Women Marking Slow, Steady Gains in US Politics on the State and Local Level, Women Are Filling More Powerful Seats and Are Driving Public Debate on Issues like Child Care and Abortion

Article excerpt

TWENTY years ago, when Bella Abzug, Gloria Steinem, Betty Friedan, and others launched the movement for women's rights, there were two women serving in the United States Senate. Today, after decades of protest and struggle, there are ... two women serving in the United States Senate.

Champions of women's causes might be discouraged except for one thing: good news at the state and local levels.

From Phoenix, Ariz., to Augusta, Maine, women are taking positions of power. There are more women mayors, legislators, and statewide officeholders than ever before. They are increasing public debate about issues like child care, family leave, abortion, and the nomination of Clarence Thomas to the US Supreme Court.

When a woman was elected to the Louisiana Senate in March 1991, it marked a historic moment, observes Sharon Rodine, president of the National Women's Political Caucus. For the first time, women hold seats in every state legislative body.

Yet there is still much to do. Women widely opposed the war with Iraq, but America went to war anyway. Women favor more money for social programs, but the Republican and Democratic men running Washington often cut those programs. Women barely have a voice in the Supreme Court, in the White House, or among the governors.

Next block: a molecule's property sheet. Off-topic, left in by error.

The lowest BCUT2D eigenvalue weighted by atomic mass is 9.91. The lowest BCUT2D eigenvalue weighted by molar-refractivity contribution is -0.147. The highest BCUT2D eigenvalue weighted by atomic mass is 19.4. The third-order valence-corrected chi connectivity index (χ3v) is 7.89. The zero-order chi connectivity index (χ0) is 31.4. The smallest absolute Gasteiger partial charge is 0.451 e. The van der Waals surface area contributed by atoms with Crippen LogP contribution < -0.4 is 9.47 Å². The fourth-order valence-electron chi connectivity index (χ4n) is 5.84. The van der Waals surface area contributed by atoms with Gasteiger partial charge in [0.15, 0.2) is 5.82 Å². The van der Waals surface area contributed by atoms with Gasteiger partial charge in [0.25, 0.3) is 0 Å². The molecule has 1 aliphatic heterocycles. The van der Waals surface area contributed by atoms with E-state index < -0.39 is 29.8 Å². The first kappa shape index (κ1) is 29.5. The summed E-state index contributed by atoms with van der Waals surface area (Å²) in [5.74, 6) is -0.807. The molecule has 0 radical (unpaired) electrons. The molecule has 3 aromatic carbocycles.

Although progress at the state level has been slower than Ms. Rodine once hoped, it has been steady. In 1971, less than 5 percent of all state lawmakers were women. Today that has risen to 18 percent.

The Arizona Legislature, where women hold 34.4 percent of the seats, leads the way. But other states are close behind, with women occupying nearly one-third of all legislative seats in Maine, New Hampshire, Vermont, Washington, and Colorado.

The laggards are mostly in the South: Louisiana, 2.1 percent; Kentucky, 5.1 percent; Alabama, 5.7 percent; Arkansas, 6.7 percent; Mississippi, 6.9 percent; Oklahoma, 8.7 percent.

Even with all the state progress, however, the stagnation in Washington leaves some women with mixed feelings.

"I'm discouraged on Mondays, Wednesdays, and Fridays, and encouraged on Tuesdays, Thursdays, and Saturdays," says historian Cynthia Harrison, author of "On Account of Sex: the Politics of Women's Issues, 1945-1968."

Dr. Harrison, like other analysts, says that strengthening female power in government could make a difference in the big issues of our time. This year's vote in Congress on the war with Iraq stands out as an example.

Male Democratic members of the House opposed the war, but only by a 2-to-1 margin. …


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